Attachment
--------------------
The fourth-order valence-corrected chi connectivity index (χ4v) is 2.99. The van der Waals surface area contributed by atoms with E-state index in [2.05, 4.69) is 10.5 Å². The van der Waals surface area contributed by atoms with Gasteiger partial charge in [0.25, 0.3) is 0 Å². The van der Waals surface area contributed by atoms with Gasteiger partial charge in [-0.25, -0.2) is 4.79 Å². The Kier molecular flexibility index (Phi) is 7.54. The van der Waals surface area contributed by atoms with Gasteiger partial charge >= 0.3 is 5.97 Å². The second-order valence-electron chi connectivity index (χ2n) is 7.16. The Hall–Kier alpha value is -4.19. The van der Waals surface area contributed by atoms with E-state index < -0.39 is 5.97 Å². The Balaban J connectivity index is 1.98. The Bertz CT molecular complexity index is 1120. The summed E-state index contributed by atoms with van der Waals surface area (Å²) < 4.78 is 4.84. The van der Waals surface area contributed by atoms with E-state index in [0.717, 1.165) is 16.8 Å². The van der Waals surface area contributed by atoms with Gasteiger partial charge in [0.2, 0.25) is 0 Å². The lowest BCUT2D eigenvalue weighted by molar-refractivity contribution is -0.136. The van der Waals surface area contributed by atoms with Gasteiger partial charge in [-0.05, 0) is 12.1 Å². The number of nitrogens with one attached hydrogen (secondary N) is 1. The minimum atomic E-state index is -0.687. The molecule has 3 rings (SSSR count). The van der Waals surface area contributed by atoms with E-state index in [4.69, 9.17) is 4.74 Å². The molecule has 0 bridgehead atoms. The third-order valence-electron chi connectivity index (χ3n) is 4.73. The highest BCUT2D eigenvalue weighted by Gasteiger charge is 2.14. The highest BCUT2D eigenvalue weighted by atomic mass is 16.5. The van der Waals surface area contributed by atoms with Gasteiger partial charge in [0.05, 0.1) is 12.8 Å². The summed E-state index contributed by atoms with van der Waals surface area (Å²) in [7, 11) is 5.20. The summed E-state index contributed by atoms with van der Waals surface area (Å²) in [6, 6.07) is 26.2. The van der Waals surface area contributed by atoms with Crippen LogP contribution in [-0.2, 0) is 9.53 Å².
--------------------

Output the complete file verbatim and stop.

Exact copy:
The fourth-order valence-corrected chi connectivity index (χ4v) is 2.99. The van der Waals surface area contributed by atoms with E-state index in [2.05, 4.69) is 10.5 Å². The van der Waals surface area contributed by atoms with Gasteiger partial charge in [0.25, 0.3) is 0 Å². The van der Waals surface area contributed by atoms with Gasteiger partial charge in [-0.25, -0.2) is 4.79 Å². The Kier molecular flexibility index (Phi) is 7.54. The van der Waals surface area contributed by atoms with Gasteiger partial charge >= 0.3 is 5.97 Å². The second-order valence-electron chi connectivity index (χ2n) is 7.16. The Hall–Kier alpha value is -4.19. The van der Waals surface area contributed by atoms with E-state index < -0.39 is 5.97 Å². The Balaban J connectivity index is 1.98. The Bertz CT molecular complexity index is 1120. The summed E-state index contributed by atoms with van der Waals surface area (Å²) < 4.78 is 4.84. The van der Waals surface area contributed by atoms with E-state index in [0.717, 1.165) is 16.8 Å². The van der Waals surface area contributed by atoms with Gasteiger partial charge in [0.2, 0.25) is 0 Å². The lowest BCUT2D eigenvalue weighted by molar-refractivity contribution is -0.136. The van der Waals surface area contributed by atoms with Gasteiger partial charge in [-0.05, 0) is 12.1 Å². The number of nitrogens with one attached hydrogen (secondary N) is 1. The minimum atomic E-state index is -0.687. The molecule has 3 rings (SSSR count). The van der Waals surface area contributed by atoms with E-state index in [4.69, 9.17) is 4.74 Å². The molecule has 0 bridgehead atoms. The third-order valence-electron chi connectivity index (χ3n) is 4.73. The highest BCUT2D eigenvalue weighted by Gasteiger charge is 2.14. The highest BCUT2D eigenvalue weighted by atomic mass is 16.5. The van der Waals surface area contributed by atoms with Gasteiger partial charge in [0.05, 0.1) is 12.8 Å². The summed E-state index contributed by atoms with van der Waals surface area (Å²) in [7, 11) is 5.20. The summed E-state index contributed by atoms with van der Waals surface area (Å²) in [6, 6.07) is 26.2. The van der Waals surface area contributed by atoms with Crippen LogP contribution in [-0.2, 0) is 9.53 Å².